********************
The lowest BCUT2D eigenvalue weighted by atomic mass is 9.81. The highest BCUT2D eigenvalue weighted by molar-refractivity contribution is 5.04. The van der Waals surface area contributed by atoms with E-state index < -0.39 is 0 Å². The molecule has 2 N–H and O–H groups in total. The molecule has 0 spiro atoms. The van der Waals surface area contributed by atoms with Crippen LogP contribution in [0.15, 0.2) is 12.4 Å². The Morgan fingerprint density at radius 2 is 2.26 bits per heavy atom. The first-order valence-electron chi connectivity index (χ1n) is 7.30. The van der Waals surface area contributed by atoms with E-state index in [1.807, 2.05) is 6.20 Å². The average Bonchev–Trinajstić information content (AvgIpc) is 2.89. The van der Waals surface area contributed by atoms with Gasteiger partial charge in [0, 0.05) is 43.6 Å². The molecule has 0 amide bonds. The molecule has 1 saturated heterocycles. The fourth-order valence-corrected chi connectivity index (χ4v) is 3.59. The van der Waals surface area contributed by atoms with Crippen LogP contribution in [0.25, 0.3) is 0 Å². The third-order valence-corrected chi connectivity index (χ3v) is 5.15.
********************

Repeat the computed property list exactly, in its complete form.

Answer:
The lowest BCUT2D eigenvalue weighted by atomic mass is 9.81. The highest BCUT2D eigenvalue weighted by molar-refractivity contribution is 5.04. The van der Waals surface area contributed by atoms with E-state index < -0.39 is 0 Å². The molecule has 2 N–H and O–H groups in total. The molecule has 0 spiro atoms. The van der Waals surface area contributed by atoms with Crippen LogP contribution in [0.15, 0.2) is 12.4 Å². The Morgan fingerprint density at radius 2 is 2.26 bits per heavy atom. The first-order valence-electron chi connectivity index (χ1n) is 7.30. The van der Waals surface area contributed by atoms with E-state index in [1.807, 2.05) is 6.20 Å². The average Bonchev–Trinajstić information content (AvgIpc) is 2.89. The van der Waals surface area contributed by atoms with Gasteiger partial charge in [0, 0.05) is 43.6 Å². The molecule has 0 amide bonds. The molecule has 1 saturated heterocycles. The fourth-order valence-corrected chi connectivity index (χ4v) is 3.59. The van der Waals surface area contributed by atoms with Crippen LogP contribution in [0.25, 0.3) is 0 Å². The third-order valence-corrected chi connectivity index (χ3v) is 5.15.